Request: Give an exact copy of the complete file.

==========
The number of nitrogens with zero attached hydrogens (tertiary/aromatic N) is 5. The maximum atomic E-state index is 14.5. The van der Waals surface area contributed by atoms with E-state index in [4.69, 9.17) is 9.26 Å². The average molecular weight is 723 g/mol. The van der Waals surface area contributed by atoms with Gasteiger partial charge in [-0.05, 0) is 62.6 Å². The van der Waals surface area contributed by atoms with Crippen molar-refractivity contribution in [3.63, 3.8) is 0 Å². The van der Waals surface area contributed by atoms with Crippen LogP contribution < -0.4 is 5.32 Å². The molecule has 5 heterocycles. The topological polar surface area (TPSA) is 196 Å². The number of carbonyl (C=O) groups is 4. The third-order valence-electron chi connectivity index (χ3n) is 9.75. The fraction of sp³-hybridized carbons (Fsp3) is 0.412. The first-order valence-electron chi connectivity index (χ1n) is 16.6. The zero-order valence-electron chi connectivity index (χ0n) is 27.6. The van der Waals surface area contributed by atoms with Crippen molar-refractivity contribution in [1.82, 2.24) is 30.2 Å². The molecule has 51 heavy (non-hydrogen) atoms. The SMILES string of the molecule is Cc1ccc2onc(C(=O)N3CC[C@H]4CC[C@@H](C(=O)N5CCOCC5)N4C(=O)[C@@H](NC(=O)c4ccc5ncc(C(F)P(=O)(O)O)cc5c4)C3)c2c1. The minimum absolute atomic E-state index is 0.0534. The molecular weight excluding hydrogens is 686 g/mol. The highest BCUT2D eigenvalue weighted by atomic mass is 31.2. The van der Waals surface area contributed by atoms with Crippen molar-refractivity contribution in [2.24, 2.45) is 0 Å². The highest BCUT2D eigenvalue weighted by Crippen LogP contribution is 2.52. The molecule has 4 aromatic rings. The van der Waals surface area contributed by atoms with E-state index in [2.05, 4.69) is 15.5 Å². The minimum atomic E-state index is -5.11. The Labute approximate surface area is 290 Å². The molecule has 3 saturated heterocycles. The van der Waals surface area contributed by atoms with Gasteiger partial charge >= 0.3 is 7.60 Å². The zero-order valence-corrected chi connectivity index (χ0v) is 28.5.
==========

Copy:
The number of nitrogens with zero attached hydrogens (tertiary/aromatic N) is 5. The maximum atomic E-state index is 14.5. The van der Waals surface area contributed by atoms with E-state index in [4.69, 9.17) is 9.26 Å². The average molecular weight is 723 g/mol. The van der Waals surface area contributed by atoms with Gasteiger partial charge in [-0.05, 0) is 62.6 Å². The van der Waals surface area contributed by atoms with Crippen molar-refractivity contribution in [3.63, 3.8) is 0 Å². The van der Waals surface area contributed by atoms with Crippen LogP contribution < -0.4 is 5.32 Å². The molecule has 5 heterocycles. The topological polar surface area (TPSA) is 196 Å². The number of carbonyl (C=O) groups is 4. The third-order valence-electron chi connectivity index (χ3n) is 9.75. The fraction of sp³-hybridized carbons (Fsp3) is 0.412. The first-order valence-electron chi connectivity index (χ1n) is 16.6. The zero-order valence-electron chi connectivity index (χ0n) is 27.6. The van der Waals surface area contributed by atoms with Crippen molar-refractivity contribution in [1.82, 2.24) is 30.2 Å². The molecule has 51 heavy (non-hydrogen) atoms. The SMILES string of the molecule is Cc1ccc2onc(C(=O)N3CC[C@H]4CC[C@@H](C(=O)N5CCOCC5)N4C(=O)[C@@H](NC(=O)c4ccc5ncc(C(F)P(=O)(O)O)cc5c4)C3)c2c1. The minimum absolute atomic E-state index is 0.0534. The molecular weight excluding hydrogens is 686 g/mol. The highest BCUT2D eigenvalue weighted by atomic mass is 31.2. The van der Waals surface area contributed by atoms with Crippen molar-refractivity contribution in [2.24, 2.45) is 0 Å². The highest BCUT2D eigenvalue weighted by Crippen LogP contribution is 2.52. The molecule has 4 aromatic rings. The van der Waals surface area contributed by atoms with E-state index in [2.05, 4.69) is 15.5 Å². The minimum atomic E-state index is -5.11. The Labute approximate surface area is 290 Å². The molecule has 3 saturated heterocycles. The van der Waals surface area contributed by atoms with Gasteiger partial charge >= 0.3 is 7.60 Å². The zero-order valence-corrected chi connectivity index (χ0v) is 28.5.